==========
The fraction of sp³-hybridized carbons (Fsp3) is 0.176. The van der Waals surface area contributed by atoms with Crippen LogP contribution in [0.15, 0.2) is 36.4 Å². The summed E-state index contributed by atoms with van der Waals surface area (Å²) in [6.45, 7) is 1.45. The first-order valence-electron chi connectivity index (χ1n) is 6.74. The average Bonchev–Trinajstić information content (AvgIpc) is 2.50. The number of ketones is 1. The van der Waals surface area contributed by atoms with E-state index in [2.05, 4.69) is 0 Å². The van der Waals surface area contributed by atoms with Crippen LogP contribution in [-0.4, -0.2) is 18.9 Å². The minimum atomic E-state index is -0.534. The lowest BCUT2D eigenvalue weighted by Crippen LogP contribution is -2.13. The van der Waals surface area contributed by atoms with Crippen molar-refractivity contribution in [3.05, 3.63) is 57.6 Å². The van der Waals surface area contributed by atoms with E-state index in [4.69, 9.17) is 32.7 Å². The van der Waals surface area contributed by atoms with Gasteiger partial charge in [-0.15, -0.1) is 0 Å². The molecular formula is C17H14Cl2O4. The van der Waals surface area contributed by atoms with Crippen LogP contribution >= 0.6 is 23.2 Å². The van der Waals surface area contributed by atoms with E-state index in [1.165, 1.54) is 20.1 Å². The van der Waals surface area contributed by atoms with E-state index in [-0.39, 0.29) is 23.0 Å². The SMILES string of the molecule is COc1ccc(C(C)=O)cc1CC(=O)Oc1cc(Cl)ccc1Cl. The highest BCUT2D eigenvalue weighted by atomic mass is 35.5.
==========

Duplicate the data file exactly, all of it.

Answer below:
The fraction of sp³-hybridized carbons (Fsp3) is 0.176. The van der Waals surface area contributed by atoms with Crippen LogP contribution in [0.15, 0.2) is 36.4 Å². The summed E-state index contributed by atoms with van der Waals surface area (Å²) in [6.45, 7) is 1.45. The first-order valence-electron chi connectivity index (χ1n) is 6.74. The average Bonchev–Trinajstić information content (AvgIpc) is 2.50. The number of ketones is 1. The van der Waals surface area contributed by atoms with E-state index in [2.05, 4.69) is 0 Å². The van der Waals surface area contributed by atoms with Crippen LogP contribution in [-0.4, -0.2) is 18.9 Å². The minimum atomic E-state index is -0.534. The lowest BCUT2D eigenvalue weighted by Crippen LogP contribution is -2.13. The van der Waals surface area contributed by atoms with Crippen molar-refractivity contribution in [3.05, 3.63) is 57.6 Å². The van der Waals surface area contributed by atoms with E-state index in [4.69, 9.17) is 32.7 Å². The van der Waals surface area contributed by atoms with Gasteiger partial charge in [-0.15, -0.1) is 0 Å². The molecular formula is C17H14Cl2O4. The van der Waals surface area contributed by atoms with Crippen LogP contribution >= 0.6 is 23.2 Å². The van der Waals surface area contributed by atoms with E-state index in [1.165, 1.54) is 20.1 Å². The van der Waals surface area contributed by atoms with E-state index in [-0.39, 0.29) is 23.0 Å². The SMILES string of the molecule is COc1ccc(C(C)=O)cc1CC(=O)Oc1cc(Cl)ccc1Cl. The highest BCUT2D eigenvalue weighted by atomic mass is 35.5.